Does your background screen include federal offenses? Not sure? Federal offenses are prosecuted under federal law and the records are not housed in county courts.
The federal government maintains its own court system for criminal charges and convictions of national consequence. Federal crimes may include interstate criminal actions, capital offenses, mail fraud, and select white-collar crimes.
Employers may not add this search to their screening process because they think the records are included in a database search, or they don’t think a federal search is necessary. However, employers can benefit from adding federal searches because someone who doesn’t look like they may have a federal record could have a lot to hide.
Without a federal search, Robert Felner would appear to have no criminal record, as he has no arrests or convictions that would be found at the county court house or through a national database search.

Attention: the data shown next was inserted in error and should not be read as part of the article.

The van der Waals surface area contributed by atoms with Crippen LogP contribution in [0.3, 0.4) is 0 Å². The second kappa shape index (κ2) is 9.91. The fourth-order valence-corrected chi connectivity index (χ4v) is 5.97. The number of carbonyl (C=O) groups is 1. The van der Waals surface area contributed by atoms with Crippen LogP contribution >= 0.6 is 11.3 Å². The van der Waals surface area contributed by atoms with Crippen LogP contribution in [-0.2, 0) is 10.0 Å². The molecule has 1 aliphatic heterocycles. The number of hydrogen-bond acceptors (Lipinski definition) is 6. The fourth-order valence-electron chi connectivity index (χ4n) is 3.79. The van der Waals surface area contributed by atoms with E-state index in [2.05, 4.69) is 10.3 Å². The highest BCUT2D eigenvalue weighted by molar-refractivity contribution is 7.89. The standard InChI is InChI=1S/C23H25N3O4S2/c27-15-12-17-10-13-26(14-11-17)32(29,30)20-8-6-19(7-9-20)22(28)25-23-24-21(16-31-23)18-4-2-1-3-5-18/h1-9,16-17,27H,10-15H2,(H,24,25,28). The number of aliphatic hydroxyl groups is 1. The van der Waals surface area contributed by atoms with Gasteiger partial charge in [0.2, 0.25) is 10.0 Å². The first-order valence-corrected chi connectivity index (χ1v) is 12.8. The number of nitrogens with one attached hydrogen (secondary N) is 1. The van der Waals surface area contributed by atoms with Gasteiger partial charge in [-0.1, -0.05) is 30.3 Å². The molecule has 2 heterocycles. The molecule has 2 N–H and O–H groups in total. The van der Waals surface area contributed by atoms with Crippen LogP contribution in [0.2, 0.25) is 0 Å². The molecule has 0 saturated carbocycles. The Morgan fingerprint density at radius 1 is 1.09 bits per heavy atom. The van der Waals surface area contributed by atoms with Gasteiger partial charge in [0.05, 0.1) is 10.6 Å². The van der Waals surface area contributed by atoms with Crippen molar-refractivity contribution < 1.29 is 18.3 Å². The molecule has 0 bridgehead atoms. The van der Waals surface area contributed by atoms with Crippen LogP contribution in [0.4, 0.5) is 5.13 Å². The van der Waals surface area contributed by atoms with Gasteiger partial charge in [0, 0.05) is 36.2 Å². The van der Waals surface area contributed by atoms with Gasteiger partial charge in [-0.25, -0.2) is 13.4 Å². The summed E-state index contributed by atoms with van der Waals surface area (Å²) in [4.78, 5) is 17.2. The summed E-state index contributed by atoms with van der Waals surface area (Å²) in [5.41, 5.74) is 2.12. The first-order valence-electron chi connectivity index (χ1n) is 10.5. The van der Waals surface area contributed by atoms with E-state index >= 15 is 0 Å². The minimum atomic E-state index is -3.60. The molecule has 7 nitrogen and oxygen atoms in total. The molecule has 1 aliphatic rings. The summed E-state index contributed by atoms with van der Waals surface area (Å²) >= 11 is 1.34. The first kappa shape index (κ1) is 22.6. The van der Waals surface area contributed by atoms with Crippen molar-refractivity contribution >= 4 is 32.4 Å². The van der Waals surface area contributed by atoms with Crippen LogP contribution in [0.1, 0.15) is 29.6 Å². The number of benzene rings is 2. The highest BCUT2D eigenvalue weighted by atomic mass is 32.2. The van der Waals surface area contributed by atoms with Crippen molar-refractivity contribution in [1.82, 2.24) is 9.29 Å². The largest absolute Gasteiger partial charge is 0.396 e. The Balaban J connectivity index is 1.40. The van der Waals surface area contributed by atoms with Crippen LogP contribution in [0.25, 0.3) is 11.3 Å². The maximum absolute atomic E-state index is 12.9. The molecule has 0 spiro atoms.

Who is Robert Felner?
In 2010, Felner, a former University of Louisville dean, pled guilty to nine federal charges, including tax evasion, in connection with fraud schemes at both Louisville and the University of Rhode Island. He was sentenced to 63 months in prison and was ordered to pay restitution of $2.3 million.
Felner has since served his time and is in the job market. Considering his past, employers may have concern to place him in any position with access to handling or managing money. But if he were to apply for a position with one of the many retailers across the country, they may receive a report that indicates he has a clean record because a federal searches was not conducted.
A miss like this could cost a business big, but adding federal searches to a background screening package won’t. Pricing for federal searches is typically just a few dollars, and by adding more sources to your background check, you have a better opportunity to make the best hiring decisions for your organization.